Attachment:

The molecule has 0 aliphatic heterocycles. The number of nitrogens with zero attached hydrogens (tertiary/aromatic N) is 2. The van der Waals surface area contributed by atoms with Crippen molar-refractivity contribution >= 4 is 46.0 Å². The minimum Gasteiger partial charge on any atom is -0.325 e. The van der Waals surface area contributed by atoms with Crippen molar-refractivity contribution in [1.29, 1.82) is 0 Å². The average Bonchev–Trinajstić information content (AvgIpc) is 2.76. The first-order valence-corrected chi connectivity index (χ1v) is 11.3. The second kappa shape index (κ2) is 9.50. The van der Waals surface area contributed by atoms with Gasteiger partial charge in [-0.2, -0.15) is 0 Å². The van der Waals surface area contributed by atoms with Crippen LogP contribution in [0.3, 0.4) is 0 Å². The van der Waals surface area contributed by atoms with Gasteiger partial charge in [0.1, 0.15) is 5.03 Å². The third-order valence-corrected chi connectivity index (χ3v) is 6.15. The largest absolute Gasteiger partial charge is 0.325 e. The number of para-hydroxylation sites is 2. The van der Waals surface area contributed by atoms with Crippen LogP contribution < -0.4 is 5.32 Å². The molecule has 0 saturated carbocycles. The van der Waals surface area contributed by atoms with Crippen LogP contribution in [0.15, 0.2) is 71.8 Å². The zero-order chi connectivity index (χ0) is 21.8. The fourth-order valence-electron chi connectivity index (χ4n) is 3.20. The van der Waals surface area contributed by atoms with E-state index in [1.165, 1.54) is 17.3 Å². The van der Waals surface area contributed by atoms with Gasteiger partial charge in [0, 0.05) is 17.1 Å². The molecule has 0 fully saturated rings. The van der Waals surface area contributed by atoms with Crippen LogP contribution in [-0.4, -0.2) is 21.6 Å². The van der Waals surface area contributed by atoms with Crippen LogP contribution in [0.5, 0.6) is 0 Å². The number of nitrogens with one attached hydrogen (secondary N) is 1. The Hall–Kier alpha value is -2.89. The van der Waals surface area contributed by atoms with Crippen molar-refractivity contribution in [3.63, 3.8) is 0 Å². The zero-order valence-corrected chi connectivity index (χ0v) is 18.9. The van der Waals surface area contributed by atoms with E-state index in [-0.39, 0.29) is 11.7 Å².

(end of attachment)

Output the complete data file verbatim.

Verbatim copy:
The molecule has 0 aliphatic heterocycles. The number of nitrogens with zero attached hydrogens (tertiary/aromatic N) is 2. The van der Waals surface area contributed by atoms with Crippen molar-refractivity contribution >= 4 is 46.0 Å². The minimum Gasteiger partial charge on any atom is -0.325 e. The van der Waals surface area contributed by atoms with Crippen molar-refractivity contribution in [1.29, 1.82) is 0 Å². The average Bonchev–Trinajstić information content (AvgIpc) is 2.76. The first-order valence-corrected chi connectivity index (χ1v) is 11.3. The second kappa shape index (κ2) is 9.50. The van der Waals surface area contributed by atoms with Gasteiger partial charge in [-0.2, -0.15) is 0 Å². The van der Waals surface area contributed by atoms with Crippen LogP contribution in [0.3, 0.4) is 0 Å². The van der Waals surface area contributed by atoms with Gasteiger partial charge in [0.1, 0.15) is 5.03 Å². The third-order valence-corrected chi connectivity index (χ3v) is 6.15. The largest absolute Gasteiger partial charge is 0.325 e. The number of para-hydroxylation sites is 2. The van der Waals surface area contributed by atoms with Crippen LogP contribution < -0.4 is 5.32 Å². The molecule has 0 saturated carbocycles. The van der Waals surface area contributed by atoms with Crippen LogP contribution in [0.15, 0.2) is 71.8 Å². The zero-order chi connectivity index (χ0) is 21.8. The fourth-order valence-electron chi connectivity index (χ4n) is 3.20. The van der Waals surface area contributed by atoms with E-state index in [1.165, 1.54) is 17.3 Å². The van der Waals surface area contributed by atoms with Gasteiger partial charge in [0, 0.05) is 17.1 Å². The molecule has 0 fully saturated rings. The van der Waals surface area contributed by atoms with Crippen LogP contribution in [-0.4, -0.2) is 21.6 Å². The van der Waals surface area contributed by atoms with Crippen LogP contribution in [0.5, 0.6) is 0 Å². The number of nitrogens with one attached hydrogen (secondary N) is 1. The Hall–Kier alpha value is -2.89. The van der Waals surface area contributed by atoms with Crippen molar-refractivity contribution in [3.63, 3.8) is 0 Å². The zero-order valence-corrected chi connectivity index (χ0v) is 18.9. The van der Waals surface area contributed by atoms with E-state index in [-0.39, 0.29) is 11.7 Å².